The Tao of Steve Buttry

That feeling when you can’t do anything to help a friend who has done so much to help you.

steve-buttry
Steve Buttry

Steve Buttry, my former colleague at Digital First Media, who became my friend in the trenches of that work and in the time since we both have moved on, told me he had cancer almost exactly two years ago. Over dinner at a conference in St. Petersburg with his wife, Mimi, he was upbeat and optimistic. He had a more positive attitude about a coming fight with cancer than I did about – well, pick a stupid, minor life annoyance that pales in comparison.

But that’s Steve. At DFM and in jobs before and since, he was always the guy who, in the face of ridiculous legacy media bureaucracy or entrenched culture, believed there was a big picture way forward. And the guy who got right down to work on the specifics and logistics of moving forward.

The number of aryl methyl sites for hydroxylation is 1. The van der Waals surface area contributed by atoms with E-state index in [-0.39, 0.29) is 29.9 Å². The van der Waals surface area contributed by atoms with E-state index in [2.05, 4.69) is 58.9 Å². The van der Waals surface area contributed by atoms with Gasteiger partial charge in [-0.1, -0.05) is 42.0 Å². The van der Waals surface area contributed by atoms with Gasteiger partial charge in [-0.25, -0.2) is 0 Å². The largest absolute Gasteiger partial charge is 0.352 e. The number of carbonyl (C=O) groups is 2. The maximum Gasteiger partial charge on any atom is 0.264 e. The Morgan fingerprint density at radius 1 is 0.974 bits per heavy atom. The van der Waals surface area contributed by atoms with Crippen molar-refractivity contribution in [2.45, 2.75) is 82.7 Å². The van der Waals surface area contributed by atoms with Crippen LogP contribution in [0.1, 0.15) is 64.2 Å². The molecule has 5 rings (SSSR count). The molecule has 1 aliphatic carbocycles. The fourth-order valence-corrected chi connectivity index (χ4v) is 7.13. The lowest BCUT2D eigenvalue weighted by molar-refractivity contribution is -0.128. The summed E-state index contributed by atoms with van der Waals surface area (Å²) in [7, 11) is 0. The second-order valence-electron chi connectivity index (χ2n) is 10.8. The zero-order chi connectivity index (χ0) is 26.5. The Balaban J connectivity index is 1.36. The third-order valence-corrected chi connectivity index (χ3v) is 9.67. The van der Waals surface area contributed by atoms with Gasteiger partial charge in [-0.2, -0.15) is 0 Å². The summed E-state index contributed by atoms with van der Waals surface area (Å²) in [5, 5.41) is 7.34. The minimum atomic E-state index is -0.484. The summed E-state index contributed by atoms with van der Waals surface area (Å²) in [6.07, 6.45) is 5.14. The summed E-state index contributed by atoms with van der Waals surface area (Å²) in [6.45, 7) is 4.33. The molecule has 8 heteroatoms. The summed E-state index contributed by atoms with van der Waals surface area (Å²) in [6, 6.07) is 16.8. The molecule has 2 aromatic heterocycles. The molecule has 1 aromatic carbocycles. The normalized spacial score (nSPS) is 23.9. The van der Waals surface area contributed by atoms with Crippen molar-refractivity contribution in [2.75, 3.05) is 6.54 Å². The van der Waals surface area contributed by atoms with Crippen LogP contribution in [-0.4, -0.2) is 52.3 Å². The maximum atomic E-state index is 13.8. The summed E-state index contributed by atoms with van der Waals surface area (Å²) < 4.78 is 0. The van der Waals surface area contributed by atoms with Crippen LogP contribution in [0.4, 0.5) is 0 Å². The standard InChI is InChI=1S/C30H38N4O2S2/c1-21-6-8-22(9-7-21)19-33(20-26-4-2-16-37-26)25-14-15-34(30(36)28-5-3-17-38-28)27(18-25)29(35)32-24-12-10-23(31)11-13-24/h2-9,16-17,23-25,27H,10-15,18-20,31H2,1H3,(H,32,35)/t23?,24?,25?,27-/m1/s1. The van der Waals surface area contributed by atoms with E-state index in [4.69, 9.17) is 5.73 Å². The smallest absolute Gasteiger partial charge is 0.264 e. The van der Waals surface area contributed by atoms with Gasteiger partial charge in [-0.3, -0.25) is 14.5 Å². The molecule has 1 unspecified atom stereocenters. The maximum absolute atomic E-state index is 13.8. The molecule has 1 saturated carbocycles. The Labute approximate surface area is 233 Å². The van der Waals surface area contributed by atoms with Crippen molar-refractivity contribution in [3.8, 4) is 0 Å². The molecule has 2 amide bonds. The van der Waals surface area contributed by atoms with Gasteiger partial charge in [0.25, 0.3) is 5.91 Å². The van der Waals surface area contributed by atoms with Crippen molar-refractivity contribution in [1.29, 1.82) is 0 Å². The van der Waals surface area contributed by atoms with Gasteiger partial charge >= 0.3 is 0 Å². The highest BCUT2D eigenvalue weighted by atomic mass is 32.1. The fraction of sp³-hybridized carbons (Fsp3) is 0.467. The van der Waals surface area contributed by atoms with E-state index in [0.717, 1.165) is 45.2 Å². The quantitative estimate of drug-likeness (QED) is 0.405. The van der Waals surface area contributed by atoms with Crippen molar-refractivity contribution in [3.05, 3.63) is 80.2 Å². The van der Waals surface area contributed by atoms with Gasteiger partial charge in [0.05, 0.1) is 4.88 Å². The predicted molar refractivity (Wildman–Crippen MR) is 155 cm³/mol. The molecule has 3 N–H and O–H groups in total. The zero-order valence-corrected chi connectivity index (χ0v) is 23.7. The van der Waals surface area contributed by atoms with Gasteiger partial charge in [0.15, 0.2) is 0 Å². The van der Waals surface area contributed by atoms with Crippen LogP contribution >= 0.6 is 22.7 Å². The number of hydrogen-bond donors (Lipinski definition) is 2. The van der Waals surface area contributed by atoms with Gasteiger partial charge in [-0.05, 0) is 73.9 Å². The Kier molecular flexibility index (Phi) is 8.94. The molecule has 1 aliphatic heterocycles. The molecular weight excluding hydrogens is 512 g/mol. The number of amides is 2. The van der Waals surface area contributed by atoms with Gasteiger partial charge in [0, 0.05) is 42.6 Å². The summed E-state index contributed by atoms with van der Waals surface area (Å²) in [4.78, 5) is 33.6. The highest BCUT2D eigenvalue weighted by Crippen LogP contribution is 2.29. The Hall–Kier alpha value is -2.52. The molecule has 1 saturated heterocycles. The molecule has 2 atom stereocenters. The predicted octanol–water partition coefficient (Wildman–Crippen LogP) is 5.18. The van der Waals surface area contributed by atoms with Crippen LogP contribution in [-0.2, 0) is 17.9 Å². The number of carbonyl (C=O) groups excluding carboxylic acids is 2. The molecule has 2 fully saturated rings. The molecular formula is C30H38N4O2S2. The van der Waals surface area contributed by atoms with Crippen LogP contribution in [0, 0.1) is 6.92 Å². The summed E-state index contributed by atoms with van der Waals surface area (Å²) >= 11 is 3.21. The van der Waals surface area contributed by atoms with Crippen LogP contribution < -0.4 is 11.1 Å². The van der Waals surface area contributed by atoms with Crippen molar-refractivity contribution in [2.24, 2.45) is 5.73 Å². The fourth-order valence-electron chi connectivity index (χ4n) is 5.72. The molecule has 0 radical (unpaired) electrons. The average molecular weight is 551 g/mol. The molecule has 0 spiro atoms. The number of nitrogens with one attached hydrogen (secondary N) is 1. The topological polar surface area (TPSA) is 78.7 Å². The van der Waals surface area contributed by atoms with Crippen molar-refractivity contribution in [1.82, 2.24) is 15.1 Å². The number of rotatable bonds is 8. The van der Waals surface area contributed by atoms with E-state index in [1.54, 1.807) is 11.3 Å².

Two years ago, I had just quit a job that I loved out of frustration and dismay with the direction our company and the industry were taking, and was preparing to strike out into the unknown. And Steve surprised me, repeatedly. First with an out-of-the-blue blog post complimenting me – an invaluable selling point for someone who was about to look for work in a market with a lot of competition for a shrinking number of top newsroom leadership jobs.

It was the nicest gesture of many nice gestures in the days after I left my job, but Steve didn’t go away. Next he wrote me a recommendation letter for a fellowship that was the most thoughtful, kind, and exaggerated words anyone has used to describe my professional abilities. Then he wrote another. Then he provided half a dozen (or more? because I lost count long ago) references for jobs as I frustratingly made it to the finalist stage – but not beyond – for positions.

In between, Steve would send me listings for jobs that he’d heard about or been approached for himself – the kind of opportunities that aren’t advertised. I kept thinking, how do you have the time – and mental presence – to be thinking about other people like this?